Take a mediocre season of 24 and edit it down to ninety-minutes. It would probably still be better than this.
Portraits of living people are hard enough, as Helen Mirren accomplished splendidly in The Queen, but it’s debatable whether or not Forest Whitaker had a harder time portraying the notorious Ugandan strongman Idi Amin in The Last King of Scotland. While the real Amin is both dead and less well known to Western audiences than the British monarch, Whitaker had to walk a fine line in playing a man who was simultaneously a butcher and a darkly comic caricature. That the actor was able to a walk off with the Best Actor Oscar, despite not playing the lead role, is testament to his success. Whitaker dominates this movie, which is fortunate. This film is exceedingly well-made, but suffers problems that are mostly a necessary result of its structure.
Oliver Stone’s Platoon remains the pinnacle of his directorial career and with good reason. Presenting the grunt’s eye view of the Vietnam War, this is definitely a movie that could only have been made by someone who had been there. Even if you disagree with Stone’s politics and find fault with his later work, it’s hard to dispute the sincerity and brutal honesty he brings to this film.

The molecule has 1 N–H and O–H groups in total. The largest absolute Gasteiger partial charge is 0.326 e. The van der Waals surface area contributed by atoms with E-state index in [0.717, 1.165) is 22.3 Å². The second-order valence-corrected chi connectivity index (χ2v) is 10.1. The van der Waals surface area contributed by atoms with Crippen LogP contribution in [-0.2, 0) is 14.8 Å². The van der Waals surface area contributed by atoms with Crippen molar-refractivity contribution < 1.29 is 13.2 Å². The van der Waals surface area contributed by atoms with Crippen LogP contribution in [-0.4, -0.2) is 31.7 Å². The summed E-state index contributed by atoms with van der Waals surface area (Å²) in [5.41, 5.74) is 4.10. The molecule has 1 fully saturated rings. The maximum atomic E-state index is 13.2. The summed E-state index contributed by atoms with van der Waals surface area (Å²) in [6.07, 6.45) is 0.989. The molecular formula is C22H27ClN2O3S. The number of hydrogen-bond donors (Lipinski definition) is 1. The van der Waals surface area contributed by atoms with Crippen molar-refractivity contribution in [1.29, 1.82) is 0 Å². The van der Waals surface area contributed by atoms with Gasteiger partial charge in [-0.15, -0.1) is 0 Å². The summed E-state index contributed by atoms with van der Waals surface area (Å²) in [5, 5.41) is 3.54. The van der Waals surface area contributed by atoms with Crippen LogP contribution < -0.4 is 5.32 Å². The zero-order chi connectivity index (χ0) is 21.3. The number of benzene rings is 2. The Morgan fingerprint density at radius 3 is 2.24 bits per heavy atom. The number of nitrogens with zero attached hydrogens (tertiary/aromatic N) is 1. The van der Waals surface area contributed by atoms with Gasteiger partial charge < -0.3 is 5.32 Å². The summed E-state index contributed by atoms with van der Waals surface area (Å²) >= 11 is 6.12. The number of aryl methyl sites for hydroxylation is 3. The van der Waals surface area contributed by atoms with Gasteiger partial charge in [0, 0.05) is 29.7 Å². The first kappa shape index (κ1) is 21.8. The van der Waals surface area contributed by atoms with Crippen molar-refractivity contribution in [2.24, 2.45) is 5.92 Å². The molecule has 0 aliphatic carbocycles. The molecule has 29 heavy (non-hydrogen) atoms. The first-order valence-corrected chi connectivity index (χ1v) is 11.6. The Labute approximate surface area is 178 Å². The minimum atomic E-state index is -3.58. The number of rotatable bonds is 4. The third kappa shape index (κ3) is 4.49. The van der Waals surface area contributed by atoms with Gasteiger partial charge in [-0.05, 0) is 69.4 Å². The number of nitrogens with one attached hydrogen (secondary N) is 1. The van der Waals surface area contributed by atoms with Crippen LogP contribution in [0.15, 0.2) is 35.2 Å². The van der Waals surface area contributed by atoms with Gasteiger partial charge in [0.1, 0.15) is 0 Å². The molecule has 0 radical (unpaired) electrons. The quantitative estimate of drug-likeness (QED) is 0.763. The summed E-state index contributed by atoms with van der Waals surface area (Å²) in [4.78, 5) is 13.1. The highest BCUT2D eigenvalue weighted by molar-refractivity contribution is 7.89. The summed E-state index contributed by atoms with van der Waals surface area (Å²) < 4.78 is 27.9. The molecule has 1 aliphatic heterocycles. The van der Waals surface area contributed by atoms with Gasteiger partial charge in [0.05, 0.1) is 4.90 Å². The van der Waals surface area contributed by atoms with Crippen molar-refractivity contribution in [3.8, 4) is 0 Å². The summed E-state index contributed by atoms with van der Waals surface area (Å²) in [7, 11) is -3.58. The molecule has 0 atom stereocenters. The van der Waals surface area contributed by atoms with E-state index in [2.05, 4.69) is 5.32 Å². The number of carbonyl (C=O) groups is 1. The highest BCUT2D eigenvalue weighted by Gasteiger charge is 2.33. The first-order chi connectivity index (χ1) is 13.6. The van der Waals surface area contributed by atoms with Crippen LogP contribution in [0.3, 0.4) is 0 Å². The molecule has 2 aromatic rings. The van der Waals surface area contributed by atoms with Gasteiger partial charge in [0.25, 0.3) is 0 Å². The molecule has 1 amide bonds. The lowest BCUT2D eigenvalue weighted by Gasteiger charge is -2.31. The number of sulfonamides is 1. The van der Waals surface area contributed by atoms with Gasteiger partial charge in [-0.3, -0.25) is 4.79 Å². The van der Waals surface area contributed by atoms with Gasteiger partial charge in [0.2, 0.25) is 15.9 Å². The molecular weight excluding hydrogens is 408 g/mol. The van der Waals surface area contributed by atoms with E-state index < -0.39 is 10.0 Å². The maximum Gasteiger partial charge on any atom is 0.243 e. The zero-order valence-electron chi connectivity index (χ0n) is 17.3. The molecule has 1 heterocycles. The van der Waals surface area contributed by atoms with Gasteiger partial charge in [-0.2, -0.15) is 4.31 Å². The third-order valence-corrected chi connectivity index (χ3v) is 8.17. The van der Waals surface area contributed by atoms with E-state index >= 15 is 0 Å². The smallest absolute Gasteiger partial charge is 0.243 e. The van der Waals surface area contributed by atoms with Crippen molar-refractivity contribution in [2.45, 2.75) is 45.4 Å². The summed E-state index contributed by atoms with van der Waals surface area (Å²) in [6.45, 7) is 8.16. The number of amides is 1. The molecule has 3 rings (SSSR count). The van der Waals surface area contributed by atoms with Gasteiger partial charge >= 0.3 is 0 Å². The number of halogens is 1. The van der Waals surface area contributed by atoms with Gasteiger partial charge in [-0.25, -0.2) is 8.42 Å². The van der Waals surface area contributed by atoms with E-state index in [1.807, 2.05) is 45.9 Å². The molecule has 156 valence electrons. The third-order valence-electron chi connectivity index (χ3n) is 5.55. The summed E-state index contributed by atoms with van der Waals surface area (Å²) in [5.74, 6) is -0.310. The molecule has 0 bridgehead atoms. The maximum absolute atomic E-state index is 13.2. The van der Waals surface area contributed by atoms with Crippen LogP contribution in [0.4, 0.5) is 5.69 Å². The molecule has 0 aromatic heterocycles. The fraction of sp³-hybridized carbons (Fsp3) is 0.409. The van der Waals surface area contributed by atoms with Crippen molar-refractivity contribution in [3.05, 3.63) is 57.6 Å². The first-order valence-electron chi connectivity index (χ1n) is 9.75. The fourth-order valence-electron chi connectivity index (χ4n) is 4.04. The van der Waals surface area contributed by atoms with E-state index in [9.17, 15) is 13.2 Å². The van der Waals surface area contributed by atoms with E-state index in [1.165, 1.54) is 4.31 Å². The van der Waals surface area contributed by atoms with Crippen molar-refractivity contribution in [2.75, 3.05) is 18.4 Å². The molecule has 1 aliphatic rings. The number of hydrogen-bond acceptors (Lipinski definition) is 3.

There was indeed a disc jockey named Adrian Cronauer who worked for Armed Forces Radio in Saigon during the early years of the Vietnam War. Aside from that fact, this film pretty much deviates from reality from that point forward. If it happens in Good Morning, Vietnam, you be be pretty sure that it didn’t happen to the real Cronauer. This is really the story of what would have happened if you had somehow plunked Robin Williams back in 1965 Vietnam and set him to work for the military radio network.
That’s not to say it’s a bad movie. In fact, it’s the best movie on the pure comic side of William’s filmography, specifically because the role of this DJ perfectly matches the comedian’s unbridled improvisational humor.